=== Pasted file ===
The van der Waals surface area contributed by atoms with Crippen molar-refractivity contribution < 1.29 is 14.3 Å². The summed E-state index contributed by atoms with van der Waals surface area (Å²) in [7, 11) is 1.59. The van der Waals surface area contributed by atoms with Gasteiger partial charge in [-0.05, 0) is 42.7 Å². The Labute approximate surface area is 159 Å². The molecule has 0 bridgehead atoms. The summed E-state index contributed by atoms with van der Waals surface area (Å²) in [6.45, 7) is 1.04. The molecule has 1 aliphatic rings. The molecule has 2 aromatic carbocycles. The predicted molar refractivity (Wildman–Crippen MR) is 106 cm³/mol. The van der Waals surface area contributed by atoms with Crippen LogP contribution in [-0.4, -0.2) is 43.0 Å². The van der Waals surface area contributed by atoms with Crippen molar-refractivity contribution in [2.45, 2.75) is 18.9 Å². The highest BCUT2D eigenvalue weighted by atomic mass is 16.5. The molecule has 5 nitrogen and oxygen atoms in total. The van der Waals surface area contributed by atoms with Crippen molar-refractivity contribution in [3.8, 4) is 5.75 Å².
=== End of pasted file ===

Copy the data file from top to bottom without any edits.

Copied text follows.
The van der Waals surface area contributed by atoms with Crippen molar-refractivity contribution < 1.29 is 14.3 Å². The summed E-state index contributed by atoms with van der Waals surface area (Å²) in [7, 11) is 1.59. The van der Waals surface area contributed by atoms with Gasteiger partial charge in [-0.05, 0) is 42.7 Å². The Labute approximate surface area is 159 Å². The molecule has 0 bridgehead atoms. The summed E-state index contributed by atoms with van der Waals surface area (Å²) in [6.45, 7) is 1.04. The molecule has 1 aliphatic rings. The molecule has 2 aromatic carbocycles. The predicted molar refractivity (Wildman–Crippen MR) is 106 cm³/mol. The van der Waals surface area contributed by atoms with Crippen LogP contribution in [-0.4, -0.2) is 43.0 Å². The van der Waals surface area contributed by atoms with Crippen molar-refractivity contribution in [2.45, 2.75) is 18.9 Å². The highest BCUT2D eigenvalue weighted by atomic mass is 16.5. The molecule has 5 nitrogen and oxygen atoms in total. The van der Waals surface area contributed by atoms with Crippen molar-refractivity contribution in [3.8, 4) is 5.75 Å².